Discover the best testing system for your building

Understanding the different types of emergency lighting can often be confusing. That’s why we’ve compiled this simple guide on everything you need to know to make the right choice.

Why is testing emergency lighting important?

Having an emergency lighting system that’s fit-for-purpose can save lives. But, the process of testing this system is hugely important to ensure bulbs are working correctly and the back-up battery is capable of lasting for the full duration outlined by the standards.

How should a test be conducted?

A power failure on the normal lighting circuit must be simulated in order to test emergency lighting. During this simulation, all luminaires and signs should be checked to ensure they are functioning correctly. These checks can be carried out manually or automatically, depending on the type of emergency lighting system installed in the building.

As per standards I.S. 3217 and BS5266, short functional tests that last up to 30 minutes should be carried out on a monthly basis, while a full three-hour discharge test needs to take place on all systems once a year.

In this part of our guide to different types of emergency lighting, we take a look at the different types of testing systems on the market.

What are the different operation types?

There are two phrases associated with types of emergency lighting products: maintained and non-maintained.

Maintained

Maintained emergency lights – such as emergency exit signs – are designed to be constantly active, both during normal power supply and also in the event of a power cut. These lights prevent complete darkness during an emergency and will still operate in the event a power failure.

Non-Maintained

Non-maintained emergency lights are designed for emergency use and only activate in the event of a power cut, rather than being active during normal daily operation. These types of emergency lights are often powered via a battery that can charge itself through its own power supply.

Which is best: a manual, automatic or a wireless testing system?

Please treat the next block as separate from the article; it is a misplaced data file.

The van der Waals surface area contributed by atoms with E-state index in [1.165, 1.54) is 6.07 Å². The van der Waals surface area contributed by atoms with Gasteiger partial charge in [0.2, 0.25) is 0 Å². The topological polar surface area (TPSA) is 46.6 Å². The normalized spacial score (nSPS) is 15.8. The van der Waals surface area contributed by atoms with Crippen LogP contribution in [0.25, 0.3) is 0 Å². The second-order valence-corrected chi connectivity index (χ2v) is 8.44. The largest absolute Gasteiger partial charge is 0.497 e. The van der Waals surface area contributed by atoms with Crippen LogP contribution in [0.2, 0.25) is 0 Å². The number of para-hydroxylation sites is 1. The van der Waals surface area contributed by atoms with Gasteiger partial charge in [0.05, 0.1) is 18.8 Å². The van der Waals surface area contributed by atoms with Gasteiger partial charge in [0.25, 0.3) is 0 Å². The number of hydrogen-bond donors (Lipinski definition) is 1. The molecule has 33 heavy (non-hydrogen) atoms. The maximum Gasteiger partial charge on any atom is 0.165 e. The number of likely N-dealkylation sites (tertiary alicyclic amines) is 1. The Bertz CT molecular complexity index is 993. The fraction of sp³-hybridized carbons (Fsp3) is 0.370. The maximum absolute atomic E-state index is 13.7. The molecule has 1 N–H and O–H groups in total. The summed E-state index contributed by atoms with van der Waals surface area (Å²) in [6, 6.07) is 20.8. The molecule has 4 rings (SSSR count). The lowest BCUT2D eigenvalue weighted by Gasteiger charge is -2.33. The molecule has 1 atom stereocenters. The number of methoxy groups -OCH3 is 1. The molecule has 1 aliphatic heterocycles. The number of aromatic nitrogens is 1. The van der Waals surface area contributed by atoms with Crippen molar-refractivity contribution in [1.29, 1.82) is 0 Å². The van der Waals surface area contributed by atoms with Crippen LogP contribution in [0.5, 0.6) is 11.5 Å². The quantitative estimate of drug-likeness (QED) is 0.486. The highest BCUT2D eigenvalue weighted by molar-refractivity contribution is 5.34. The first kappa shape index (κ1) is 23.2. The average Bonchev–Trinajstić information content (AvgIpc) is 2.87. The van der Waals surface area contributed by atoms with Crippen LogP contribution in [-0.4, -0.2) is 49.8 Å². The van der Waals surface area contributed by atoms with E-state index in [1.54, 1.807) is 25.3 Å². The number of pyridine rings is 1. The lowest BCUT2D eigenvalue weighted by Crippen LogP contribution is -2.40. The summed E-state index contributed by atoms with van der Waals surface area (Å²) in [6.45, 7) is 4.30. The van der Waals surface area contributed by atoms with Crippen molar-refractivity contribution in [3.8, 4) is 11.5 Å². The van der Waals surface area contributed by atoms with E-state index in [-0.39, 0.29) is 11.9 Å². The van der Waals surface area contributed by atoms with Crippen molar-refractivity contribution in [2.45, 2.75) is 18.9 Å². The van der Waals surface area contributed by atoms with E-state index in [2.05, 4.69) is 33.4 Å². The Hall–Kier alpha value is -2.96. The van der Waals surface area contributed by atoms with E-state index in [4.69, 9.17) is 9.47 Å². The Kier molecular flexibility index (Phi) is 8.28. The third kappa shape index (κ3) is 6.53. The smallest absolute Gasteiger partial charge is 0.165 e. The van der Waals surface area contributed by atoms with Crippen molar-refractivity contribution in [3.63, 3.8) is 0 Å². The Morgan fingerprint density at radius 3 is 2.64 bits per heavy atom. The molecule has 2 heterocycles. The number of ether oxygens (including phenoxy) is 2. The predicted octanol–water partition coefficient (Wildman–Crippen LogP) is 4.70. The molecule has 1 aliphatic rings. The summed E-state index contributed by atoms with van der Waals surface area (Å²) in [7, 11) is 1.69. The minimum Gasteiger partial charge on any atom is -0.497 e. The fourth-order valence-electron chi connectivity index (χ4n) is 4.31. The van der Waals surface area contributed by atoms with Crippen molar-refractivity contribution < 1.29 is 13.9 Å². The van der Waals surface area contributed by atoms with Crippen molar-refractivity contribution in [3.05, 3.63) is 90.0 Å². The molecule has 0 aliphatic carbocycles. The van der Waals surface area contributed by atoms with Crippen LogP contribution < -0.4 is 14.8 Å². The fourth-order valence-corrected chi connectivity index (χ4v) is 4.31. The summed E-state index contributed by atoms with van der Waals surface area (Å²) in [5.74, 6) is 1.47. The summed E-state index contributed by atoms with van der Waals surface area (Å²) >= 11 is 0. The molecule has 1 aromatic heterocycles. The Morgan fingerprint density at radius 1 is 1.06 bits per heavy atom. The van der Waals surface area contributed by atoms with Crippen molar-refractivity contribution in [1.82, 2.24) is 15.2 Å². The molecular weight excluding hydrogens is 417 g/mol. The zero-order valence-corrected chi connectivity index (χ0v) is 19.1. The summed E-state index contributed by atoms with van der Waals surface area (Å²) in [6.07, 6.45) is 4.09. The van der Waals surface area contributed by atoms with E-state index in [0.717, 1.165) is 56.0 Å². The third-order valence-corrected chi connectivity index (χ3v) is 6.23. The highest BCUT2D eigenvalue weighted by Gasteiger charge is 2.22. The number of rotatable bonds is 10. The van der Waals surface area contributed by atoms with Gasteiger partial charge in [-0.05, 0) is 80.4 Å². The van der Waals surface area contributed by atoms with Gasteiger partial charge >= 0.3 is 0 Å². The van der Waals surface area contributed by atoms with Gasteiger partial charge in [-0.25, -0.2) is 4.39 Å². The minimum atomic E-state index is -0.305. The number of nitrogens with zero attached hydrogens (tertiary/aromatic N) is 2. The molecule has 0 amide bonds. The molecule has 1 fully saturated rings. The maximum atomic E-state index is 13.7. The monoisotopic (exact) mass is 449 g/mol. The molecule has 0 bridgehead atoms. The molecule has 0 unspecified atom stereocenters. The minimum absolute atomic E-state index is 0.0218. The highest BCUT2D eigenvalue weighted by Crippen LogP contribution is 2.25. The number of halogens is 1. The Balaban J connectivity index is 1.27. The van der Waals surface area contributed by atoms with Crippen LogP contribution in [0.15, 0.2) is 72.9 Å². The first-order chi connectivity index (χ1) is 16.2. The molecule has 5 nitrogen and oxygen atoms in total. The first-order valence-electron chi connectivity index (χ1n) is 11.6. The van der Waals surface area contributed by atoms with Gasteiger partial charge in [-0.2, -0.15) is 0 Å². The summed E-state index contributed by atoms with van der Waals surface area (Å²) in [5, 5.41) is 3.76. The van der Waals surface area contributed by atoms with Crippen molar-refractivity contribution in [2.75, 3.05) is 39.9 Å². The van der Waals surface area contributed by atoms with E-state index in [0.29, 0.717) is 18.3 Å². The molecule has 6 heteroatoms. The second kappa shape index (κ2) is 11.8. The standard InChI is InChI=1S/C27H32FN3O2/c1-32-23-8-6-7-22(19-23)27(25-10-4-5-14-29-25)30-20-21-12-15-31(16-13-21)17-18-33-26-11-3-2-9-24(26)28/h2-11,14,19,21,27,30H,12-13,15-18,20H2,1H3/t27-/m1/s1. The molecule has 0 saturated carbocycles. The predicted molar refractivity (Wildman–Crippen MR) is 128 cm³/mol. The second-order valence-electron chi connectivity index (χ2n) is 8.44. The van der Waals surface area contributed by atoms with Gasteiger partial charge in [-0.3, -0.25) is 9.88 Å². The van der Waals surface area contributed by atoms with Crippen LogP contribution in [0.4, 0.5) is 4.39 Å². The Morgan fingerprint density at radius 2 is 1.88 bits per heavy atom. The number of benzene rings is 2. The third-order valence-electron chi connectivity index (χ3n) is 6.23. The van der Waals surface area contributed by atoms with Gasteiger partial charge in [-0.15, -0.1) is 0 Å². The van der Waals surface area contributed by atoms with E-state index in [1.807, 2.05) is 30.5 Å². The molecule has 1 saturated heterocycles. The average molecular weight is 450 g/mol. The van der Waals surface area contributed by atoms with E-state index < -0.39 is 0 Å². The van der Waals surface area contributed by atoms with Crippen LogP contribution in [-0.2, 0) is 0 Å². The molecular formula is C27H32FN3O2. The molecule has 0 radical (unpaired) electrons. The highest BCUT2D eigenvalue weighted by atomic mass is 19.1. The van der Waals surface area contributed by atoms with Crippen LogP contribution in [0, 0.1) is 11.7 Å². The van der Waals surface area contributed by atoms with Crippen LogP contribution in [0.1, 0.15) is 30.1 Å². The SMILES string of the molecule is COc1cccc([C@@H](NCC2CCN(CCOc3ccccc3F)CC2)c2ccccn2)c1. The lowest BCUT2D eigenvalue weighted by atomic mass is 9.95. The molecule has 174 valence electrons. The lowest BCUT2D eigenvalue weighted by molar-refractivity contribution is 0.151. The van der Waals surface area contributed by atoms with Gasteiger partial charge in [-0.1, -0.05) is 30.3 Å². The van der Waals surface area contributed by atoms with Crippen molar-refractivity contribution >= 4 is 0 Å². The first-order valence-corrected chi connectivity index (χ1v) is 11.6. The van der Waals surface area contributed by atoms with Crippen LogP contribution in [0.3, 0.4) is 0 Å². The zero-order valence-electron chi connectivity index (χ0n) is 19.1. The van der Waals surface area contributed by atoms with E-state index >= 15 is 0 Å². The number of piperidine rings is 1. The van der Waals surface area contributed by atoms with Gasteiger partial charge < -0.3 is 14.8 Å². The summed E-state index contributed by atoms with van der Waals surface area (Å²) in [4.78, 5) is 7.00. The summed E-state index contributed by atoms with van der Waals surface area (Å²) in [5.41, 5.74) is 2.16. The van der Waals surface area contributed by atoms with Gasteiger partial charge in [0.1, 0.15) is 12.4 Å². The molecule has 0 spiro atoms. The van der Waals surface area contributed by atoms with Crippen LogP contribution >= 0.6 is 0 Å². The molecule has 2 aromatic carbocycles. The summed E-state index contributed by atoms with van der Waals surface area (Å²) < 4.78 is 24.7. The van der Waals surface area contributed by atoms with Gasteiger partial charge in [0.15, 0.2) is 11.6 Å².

Manual Testing

Manual testing of emergency lighting is carried out during a simulated power failure Mains power is temporarily switched off during testing and, if working correctly, back-up batteries illuminate emergency lights.

During manual testing a technician checks that the emergency lighting is operating correctly while the power is out. After power is restored, the technician again must check light indicators to ensure the batteries are charging.

Simulated power failures are typically carried out by either using key-operated switches or by turning off power to the specific circuit at the electrical distribution board.

Automatic Testing System

Automatic test systems can both monitor and test emergency lighting systems without human intervention. Traditional automatic test systems are sub-divided into two types:

  • 1. Self-test emergency lights

Standalone lights that are not part of a network, meaning additional wiring is not required. These lights automatically carry out scheduled testing; however, this type of testing still requires a visual check to examine if any faults have occurred and all records generated must still be recorded manually into a logbook.

  • 2. Automatic Testing Systems

A network of emergency lights that automatically test themselves and link to a central control panel or a software platform to display results. The location of any failure is identified immediately and technicians can be deployed to repair. However, automatic test systems are expensive, disruptive to install and are usually vendor-specific.

Wireless Test Systems

Safecility replaces human input with wireless sensors that connect directly to the cloud, automate scheduled testing and stream the data via a software platform. Building owners can be assured of their compliance status in real-time through a simple visual dashboard and audit trail. Furthermore, Safecility is not disruptive to install and can scale easily.

The Wireless Testing System That Works With Any Light

By working with a reliable service provider like Safecility, you can keep the occupants of your building out of harm's way and track compliance digitally with our smart sensors and automated reporting platform.